Yeah, yeah… that seems to be a very British concern to me. The country where they still have single glasing all over the place, and anyway, doors and windows never seal. I can totally see how they could save 90% heating by simply arriving in the 3rd millenium to that end. After many years, and by sheer luck, I finally ended up in a London house with double glasing for a change. And you can tell the difference – when friends come around for a visit, everybody goes like: ” Hey wow, you got double glasing…”
It is also a national habit here that people simply won’t shut their car engines down in the street and let them run for ever, etc, etc, etc The truth is that the British are wastrels and being a bit more sensible alone would cut their energy consumption in half over night – no policy needed at all.

Matt Sullivan
March 29, 2011 10:55 am

@RJ: If the earth radiates 100,000 units of energy and then receives even 1,000 unit through back-radiation, then it’s still warmer than if there were no back-radiation at all. At the same time, the sun is radiating energy to the earth. The net effect is that the earth is warmer thanks to the back-radiation.

Spartacusisfree
March 29, 2011 11:02 am

I did not say precipitation occurs in the stratosphere, it’s much lower down. And it’s easy to prove the optical physics in the climate models, which predicts the cloud part of ‘global dimming’, is wrong by looking at clouds as droplets coarsen prior to raining: the base gets darker, exactly the opposite of what the models predict.
After NASA discovered there was no experimental proof of this cooling, they published this: http://geo.arc.nasa.gov/sgg/singh/winners4.html
Twomey’s physics, which he warned could not be extrapolated to thicker clouds, is based on Mie theory. There is no ‘surface reflection’ but it apparently fooled climate science, hence AR4 contained the imaginary cooling.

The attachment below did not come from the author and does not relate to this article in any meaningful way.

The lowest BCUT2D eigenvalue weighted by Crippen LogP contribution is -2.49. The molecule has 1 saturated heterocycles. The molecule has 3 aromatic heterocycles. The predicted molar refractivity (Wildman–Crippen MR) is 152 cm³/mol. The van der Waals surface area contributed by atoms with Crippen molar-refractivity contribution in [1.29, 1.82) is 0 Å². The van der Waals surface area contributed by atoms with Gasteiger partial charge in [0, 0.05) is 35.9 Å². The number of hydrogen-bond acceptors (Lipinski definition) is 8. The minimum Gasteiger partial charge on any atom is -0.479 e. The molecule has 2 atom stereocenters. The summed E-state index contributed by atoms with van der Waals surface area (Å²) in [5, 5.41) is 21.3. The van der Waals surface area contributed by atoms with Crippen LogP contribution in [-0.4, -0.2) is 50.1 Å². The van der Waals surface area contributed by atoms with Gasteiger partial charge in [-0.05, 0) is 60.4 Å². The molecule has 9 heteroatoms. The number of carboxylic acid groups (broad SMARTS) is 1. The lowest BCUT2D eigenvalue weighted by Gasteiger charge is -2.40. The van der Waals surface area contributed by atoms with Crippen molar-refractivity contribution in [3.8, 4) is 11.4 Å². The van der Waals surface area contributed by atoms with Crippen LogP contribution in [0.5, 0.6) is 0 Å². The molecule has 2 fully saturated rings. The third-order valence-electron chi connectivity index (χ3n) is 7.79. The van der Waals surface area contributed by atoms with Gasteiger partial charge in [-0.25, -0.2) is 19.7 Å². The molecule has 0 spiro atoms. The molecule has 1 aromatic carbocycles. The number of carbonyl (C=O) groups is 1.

So the high feedback hypothesis was always the artefact of a scientific mistake. Until it’s corrected, no model can predict climate. Correct it and out pops another AGW, ‘cloud albedo effect’ heating that explains palaeo-climate [probably via phytoplankton bio-feedback] far better than CO2-GW, which if not net zero, is much lower than claimed.

Reed Coray
March 29, 2011 11:20 am

The argument “backradiation warms the surface of the Earth” is often used when discussing the greenhouse effect. Is it fair to infer from this argument that an object’s temperature will always be higher in the presence of backradiation than it would be in the absence of backradiation? If so, I disagree.
Consider two disjoint blackbody objects (a spherical active object, and an inert object) in the vacuum of cold space. Assume the internal thermal conduction properties of each object are such that the surface temperature is uniform. By blackbody I mean the surface of an object (a) absorbs all electromagnetic energy incident on it, and (b) radiates electromagnetic energy in accordance with Planck’s blackbody radiation law. By “active object” I mean an object with a constant internal source of thermal energy–e.g., radioactive decay. By “inert object” I mean an object that has no internal source of thermal energy.
The active sphere in isolation will experience no back radiation–i.e., all radiation leaving the sphere will escape to space. The active sphere in the presence of the inert object will experience back radiation–i.e., some of the radiation emitted from the active object will be absorbed by the inert object–causing the inert object’s temperature to rise–causing the inert object to radiate energy, some of which will be directed “back” toward the active object. Provided there is no object-to-object thermal conduction or convection, I believe the steady-state temperature (the temperature when the rate of energy leaving an object is equal to the rate of energy entering the object) of the active object will be higher in the presence of the inert object than it will be in isolation. However, if conduction and/or convection between objects is allowed, then depending on the rate of energy transfer via conduction / convection, in the presence of the inert object and hence in the presence of backradiation the steady-state temperature of the active object can be either higher or lower than in the absence of the inert object. If true, then the argument that “backradiation warms (i.e., increases the steady-state temperature of) the active object” is not true.